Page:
ip address 192.168.1.2 255.255.255.0
ip address 10.1.1.2 255.255.255.0
ip address 198.51.100.2 255.255.255.0
http 192.168.1.0 255.255.255.0 management
crypto key generate rsa modulus 1024
username AdminUser password paSSw0rd
ssh 192.168.1.0 255.255.255.0 management
aaa authentication ssh console LOCAL
2. (Optional) Download the Smart License identity token file issued by the Cisco Smart Software Manager to your computer.
3. (Optional) Copy the ID token from the download file and put it a text file named ‘idtoken’ that only contains the ID token.
4. (Optional) For automated licensing during initial ASAv deployment, make sure the following information is in the day0-config file:
–Management interface IP address
–(Optional) HTTP proxy to use for Smart Licensing
–A route command that enables connectivity to the HTTP proxy (if specified) or to tools.cisco.com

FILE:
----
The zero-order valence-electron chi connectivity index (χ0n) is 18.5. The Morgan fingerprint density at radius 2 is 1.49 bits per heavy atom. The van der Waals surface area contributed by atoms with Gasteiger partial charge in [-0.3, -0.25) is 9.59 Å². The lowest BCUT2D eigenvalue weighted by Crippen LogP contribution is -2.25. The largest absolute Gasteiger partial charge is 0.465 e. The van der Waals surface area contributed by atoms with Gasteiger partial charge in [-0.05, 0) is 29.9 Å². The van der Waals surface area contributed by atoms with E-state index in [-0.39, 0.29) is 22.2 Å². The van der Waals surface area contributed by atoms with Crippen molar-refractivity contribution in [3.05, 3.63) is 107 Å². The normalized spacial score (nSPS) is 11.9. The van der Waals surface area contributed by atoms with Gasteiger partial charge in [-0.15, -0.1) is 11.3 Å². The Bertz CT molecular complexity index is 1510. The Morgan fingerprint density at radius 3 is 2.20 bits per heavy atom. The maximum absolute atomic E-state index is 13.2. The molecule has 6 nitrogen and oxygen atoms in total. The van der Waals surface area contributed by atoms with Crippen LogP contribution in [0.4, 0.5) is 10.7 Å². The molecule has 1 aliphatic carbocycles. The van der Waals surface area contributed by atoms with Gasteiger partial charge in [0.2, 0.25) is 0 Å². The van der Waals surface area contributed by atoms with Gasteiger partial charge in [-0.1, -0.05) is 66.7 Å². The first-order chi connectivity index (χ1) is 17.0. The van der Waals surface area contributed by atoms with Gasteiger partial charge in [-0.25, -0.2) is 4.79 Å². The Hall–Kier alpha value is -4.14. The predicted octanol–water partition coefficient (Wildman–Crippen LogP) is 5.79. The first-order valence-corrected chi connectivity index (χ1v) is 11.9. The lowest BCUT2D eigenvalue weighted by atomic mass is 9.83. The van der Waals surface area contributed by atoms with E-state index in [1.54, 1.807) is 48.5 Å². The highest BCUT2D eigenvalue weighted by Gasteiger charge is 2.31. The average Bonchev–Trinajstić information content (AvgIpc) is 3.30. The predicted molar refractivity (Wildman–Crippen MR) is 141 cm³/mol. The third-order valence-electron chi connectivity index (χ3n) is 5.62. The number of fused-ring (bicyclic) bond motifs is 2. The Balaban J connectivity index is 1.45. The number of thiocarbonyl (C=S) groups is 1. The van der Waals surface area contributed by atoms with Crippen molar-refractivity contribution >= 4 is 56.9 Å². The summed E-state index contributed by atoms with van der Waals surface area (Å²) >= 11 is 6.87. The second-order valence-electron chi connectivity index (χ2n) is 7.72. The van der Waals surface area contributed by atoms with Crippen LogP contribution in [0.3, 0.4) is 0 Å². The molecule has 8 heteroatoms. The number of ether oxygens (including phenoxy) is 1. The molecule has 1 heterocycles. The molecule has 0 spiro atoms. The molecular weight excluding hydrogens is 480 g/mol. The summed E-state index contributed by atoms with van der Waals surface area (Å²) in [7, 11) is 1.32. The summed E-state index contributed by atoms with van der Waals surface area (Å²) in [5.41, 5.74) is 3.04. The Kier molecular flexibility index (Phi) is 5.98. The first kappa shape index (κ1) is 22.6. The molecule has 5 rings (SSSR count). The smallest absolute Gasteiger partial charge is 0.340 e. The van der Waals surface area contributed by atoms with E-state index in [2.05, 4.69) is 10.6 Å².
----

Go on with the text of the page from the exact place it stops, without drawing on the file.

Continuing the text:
–A DNS server that resolves tools.cisco.com to an IP address
–Smart Licensing configuration specifying the ASAv license you are requesting
–(Optional) A unique host name to make the ASAv easier to find in CSSM
5. Generate the virtual CD-ROM by converting the text file to an ISO file:
stack@user-ubuntu:-/KvmAsa$ sudo genisoimage -r -o day0.iso day0-config idtoken
I: input-charset not specified, using utf-8 (detected in locale settings)
Total translation table size: 0
Total rockridge attributes bytes: 252
Path table size (byptes): 10
176 extents written (0 MB)
The Identity Token automatically registers the ASAv with the Smart Licensing server.
6. Repeat Steps 1 through 5 to create separate default configuration files with the appropriate IP addresses for each ASAv you want to deploy.
Prepare the Virtual Bridge XML Files